As some of you may know, Rwanda’s President Paul Kagame was recently invited to speak at Yale. As expected, a lot of people expressed their outrage, citing Kagame’s deplorable human rights record. One of those present at the talk was Daniel Magaziner, an Associate Professor of History at Yale.
….. I’m only interested in relating what I heard when Mr. Kagame came to Yale. But as a historian, I do have to note that Mr. Kagame’s message sounded awfully familiar. Were Mr. Netanyahu to come to campus, I imagine that he would said something quite similar. We have suffered, we have been wronged. #MindYourOwnBusiness. And here’s the thing: that’s the same message Mr. Verwoerd would have brought to Yale, had we invited him. We have suffered, you have not, you have no standing, #MindYourOwnBusiness. I note this not to say that these men are one and the same. That would be ridiculous. But Verwoerd drew from the well of past suffering to foreshorten history to shut down critiques of reprehensible policies. Benjamin Netanyahu has made an art form of doing the same. And today I heard Paul Kagame charmingly remind an audience of privileged Ivy Leaguers and Americans that their ivory towers are glass houses, and thus that we cannot know the truth, and that we should mind our own business.
Paul Kagame came to my campus today. I did not condemn my university for inviting him and I did not boycott him. Instead I shook his hand and I smiled at him and I thanked him for sharing his thoughts with us. Because I needed to hear him to confirm what, as a historian, I have long suspected – we’ve seen his kind before. And, apologies Mr. Kagame, but you know that – because you correctly condemn my country for minding its own business in April, May and June 1994. People like you are our business precisely because people who tell others to mind their own business tend to be the sorts of people who leave bodies in their wake. And bodies and human suffering are the cursed currency of history, as Paul Kagame’s Rwanda has taught and regrettably continues to teach.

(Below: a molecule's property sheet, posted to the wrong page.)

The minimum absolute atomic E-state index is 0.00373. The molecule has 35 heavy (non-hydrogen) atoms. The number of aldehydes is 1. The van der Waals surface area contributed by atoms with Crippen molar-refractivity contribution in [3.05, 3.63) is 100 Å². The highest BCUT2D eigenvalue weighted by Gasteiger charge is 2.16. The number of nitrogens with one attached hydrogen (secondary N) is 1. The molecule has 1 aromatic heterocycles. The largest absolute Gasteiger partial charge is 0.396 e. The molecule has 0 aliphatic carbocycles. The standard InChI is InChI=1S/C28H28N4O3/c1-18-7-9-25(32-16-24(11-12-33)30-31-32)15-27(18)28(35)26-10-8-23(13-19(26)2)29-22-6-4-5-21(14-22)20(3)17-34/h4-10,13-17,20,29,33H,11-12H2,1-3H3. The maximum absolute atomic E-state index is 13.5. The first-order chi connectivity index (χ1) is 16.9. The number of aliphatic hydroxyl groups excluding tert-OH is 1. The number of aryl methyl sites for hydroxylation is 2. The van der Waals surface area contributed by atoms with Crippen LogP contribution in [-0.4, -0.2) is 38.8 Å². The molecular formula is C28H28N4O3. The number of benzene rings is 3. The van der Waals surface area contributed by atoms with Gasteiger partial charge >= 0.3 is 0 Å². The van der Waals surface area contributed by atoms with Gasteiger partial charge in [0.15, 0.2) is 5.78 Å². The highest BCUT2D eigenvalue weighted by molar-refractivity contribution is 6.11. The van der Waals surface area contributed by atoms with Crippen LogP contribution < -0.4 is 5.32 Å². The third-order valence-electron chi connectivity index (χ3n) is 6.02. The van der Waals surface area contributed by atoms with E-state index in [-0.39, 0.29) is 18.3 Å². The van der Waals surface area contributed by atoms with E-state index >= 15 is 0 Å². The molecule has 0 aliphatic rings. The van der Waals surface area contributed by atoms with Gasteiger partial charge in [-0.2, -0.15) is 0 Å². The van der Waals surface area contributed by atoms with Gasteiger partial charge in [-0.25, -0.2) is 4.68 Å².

Each April the world gets treated to think pieces weighing the prospects of Rwanda’s impressive recovery since the 1994 genocide. On balance, the ratings have generally tended to be positive.
However, ever since Kagame made it clear that he would hang on to power beyond 2017, the balance has tilted towards a more pessimistic view. This is because most Rwanda watchers know that without an enduring and stable political settlement, all the achievements of the last two decades can come tumbling down in a flash.
What most observers fail to fully appreciate (including yours truly) is that a leadership transition in Rwanda, especially if marked by a sharp discontinuity in the top brass, would be severely destabilizing.
The next question then is when is the optimal time to risk it all? Should Rwanda change its leadership now when the losses arising from instability would be relatively smaller; or should it wait for Kagame’s natural life to run its course when the losses may be bigger?
Should we be comforted by the fact that perhaps by then the logic of “too much to lose” may kick in, forcing elites to arrive at a stable political settlement without costly losses of life and property?
Will Kagame turn into Seretse Khama, Leopold Senghor, or Julius Nyerere? Or will he become a Museveni? Or even a Mugabe?
I honestly do not know the answers to these questions.
What I do know, though, is that the contemporary autocratic regimes in Rwanda and Ethiopia are qualitatively different from the incorrigibly ineffectual tin pot dictatorships of the 1970s and 1980s.
Of course I am open to the possibility that my views are motivated by a need for model non-democratic governments in a region that is increasingly hostile to open electoral democracy. As the leader of the opposition in Ethiopia once told me, sometimes it is hard to argue against electricity and roads.